6. Pull an all-nighter in Mugar Library
While BU doesn’t encourage bad study habits during finals week, Mugar Library does stay open 24/7 for those awake enough to study past 2 a.m. “I think like one chaotic night in Mugar with all your friends is necessary at one point,” BU graduate Amanda Pliszak said. “Like bad college snacks and stuff like that is definitely necessary.” Even for those good at time management, a late-night study session in the Mugar Library constitutes a quintessential BU student experience.
7. See both sides of Marathon Monday
Both the city of Boston and its college students dub Marathon Monday as the biggest day of the year. For many college students, it means waking up as early as possible to drink mimosas and party. But make sure you experience both sides of MarMon before leaving BU and stick around to actually watch the race. “It is a really beautiful sight to stand on the finish line and watch because it’s one big day where so many Bostonians and people from all over the world get together,” Pliszak said. “That was probably one of my favorite memories of college, just watching the marathon.” For students not from Boston, seeing the race can make you feel truly a part of the city. “It’s really exciting to watch and it makes you feel like you’re really in on the action and makes you feel proud to be in Boston,” DeBianchi said. After missing the marathon this year due to its cancellation, all BU students should make sure to cheer on the runners from the sidelines next year.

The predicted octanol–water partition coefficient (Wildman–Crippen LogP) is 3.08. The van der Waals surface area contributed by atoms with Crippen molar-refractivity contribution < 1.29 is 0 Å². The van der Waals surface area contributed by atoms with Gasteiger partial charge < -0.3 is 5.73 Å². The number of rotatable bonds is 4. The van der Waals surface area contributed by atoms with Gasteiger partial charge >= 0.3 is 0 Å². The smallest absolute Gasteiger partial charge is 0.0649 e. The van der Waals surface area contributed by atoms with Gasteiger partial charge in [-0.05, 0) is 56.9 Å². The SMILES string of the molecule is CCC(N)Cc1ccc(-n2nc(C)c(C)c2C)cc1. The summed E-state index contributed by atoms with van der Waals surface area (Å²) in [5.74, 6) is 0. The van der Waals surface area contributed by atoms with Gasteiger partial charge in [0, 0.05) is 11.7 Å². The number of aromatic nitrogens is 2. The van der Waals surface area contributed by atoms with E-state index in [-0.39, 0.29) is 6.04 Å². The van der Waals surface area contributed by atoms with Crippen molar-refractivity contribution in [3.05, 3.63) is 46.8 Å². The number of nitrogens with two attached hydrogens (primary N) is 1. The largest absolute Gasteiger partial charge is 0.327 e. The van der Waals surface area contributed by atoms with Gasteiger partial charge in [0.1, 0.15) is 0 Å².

8. Meet the next indie artist at a small venue or house show